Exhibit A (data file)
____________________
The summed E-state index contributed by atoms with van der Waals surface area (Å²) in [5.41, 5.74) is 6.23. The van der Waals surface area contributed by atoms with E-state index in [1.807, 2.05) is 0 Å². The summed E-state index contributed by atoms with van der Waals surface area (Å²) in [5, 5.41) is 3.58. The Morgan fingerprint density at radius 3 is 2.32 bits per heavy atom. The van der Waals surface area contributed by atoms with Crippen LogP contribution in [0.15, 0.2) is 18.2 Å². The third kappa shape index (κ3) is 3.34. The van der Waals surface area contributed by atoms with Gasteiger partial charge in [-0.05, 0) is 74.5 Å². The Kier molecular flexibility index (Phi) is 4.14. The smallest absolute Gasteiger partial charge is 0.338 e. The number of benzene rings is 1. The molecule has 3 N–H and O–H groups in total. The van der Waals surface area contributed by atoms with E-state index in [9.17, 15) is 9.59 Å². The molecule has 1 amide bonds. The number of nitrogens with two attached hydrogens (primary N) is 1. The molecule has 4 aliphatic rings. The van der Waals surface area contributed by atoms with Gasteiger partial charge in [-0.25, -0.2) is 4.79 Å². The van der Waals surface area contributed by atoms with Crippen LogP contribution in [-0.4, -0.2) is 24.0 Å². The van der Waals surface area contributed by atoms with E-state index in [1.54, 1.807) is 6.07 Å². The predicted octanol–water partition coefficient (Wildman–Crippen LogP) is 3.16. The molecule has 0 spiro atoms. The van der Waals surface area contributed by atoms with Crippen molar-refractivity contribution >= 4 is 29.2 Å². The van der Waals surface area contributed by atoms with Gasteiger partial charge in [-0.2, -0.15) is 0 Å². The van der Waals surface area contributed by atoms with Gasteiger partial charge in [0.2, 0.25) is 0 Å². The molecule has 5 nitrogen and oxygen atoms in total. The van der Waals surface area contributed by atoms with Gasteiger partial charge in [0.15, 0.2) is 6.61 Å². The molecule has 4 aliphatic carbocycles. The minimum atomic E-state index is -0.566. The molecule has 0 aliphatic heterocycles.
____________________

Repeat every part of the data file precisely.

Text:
The summed E-state index contributed by atoms with van der Waals surface area (Å²) in [5.41, 5.74) is 6.23. The van der Waals surface area contributed by atoms with E-state index in [1.807, 2.05) is 0 Å². The summed E-state index contributed by atoms with van der Waals surface area (Å²) in [5, 5.41) is 3.58. The Morgan fingerprint density at radius 3 is 2.32 bits per heavy atom. The van der Waals surface area contributed by atoms with Crippen LogP contribution in [0.15, 0.2) is 18.2 Å². The third kappa shape index (κ3) is 3.34. The van der Waals surface area contributed by atoms with Gasteiger partial charge in [-0.05, 0) is 74.5 Å². The Kier molecular flexibility index (Phi) is 4.14. The smallest absolute Gasteiger partial charge is 0.338 e. The number of benzene rings is 1. The molecule has 3 N–H and O–H groups in total. The van der Waals surface area contributed by atoms with E-state index in [9.17, 15) is 9.59 Å². The molecule has 1 amide bonds. The number of nitrogens with two attached hydrogens (primary N) is 1. The molecule has 4 aliphatic rings. The van der Waals surface area contributed by atoms with Gasteiger partial charge in [-0.25, -0.2) is 4.79 Å². The van der Waals surface area contributed by atoms with Crippen LogP contribution in [-0.4, -0.2) is 24.0 Å². The van der Waals surface area contributed by atoms with E-state index in [1.54, 1.807) is 6.07 Å². The predicted octanol–water partition coefficient (Wildman–Crippen LogP) is 3.16. The molecule has 0 spiro atoms. The van der Waals surface area contributed by atoms with Crippen molar-refractivity contribution >= 4 is 29.2 Å². The van der Waals surface area contributed by atoms with Gasteiger partial charge in [-0.2, -0.15) is 0 Å². The van der Waals surface area contributed by atoms with Gasteiger partial charge in [0.2, 0.25) is 0 Å². The molecule has 5 nitrogen and oxygen atoms in total. The van der Waals surface area contributed by atoms with Gasteiger partial charge in [0.15, 0.2) is 6.61 Å². The molecule has 4 aliphatic carbocycles. The minimum atomic E-state index is -0.566. The molecule has 0 aliphatic heterocycles.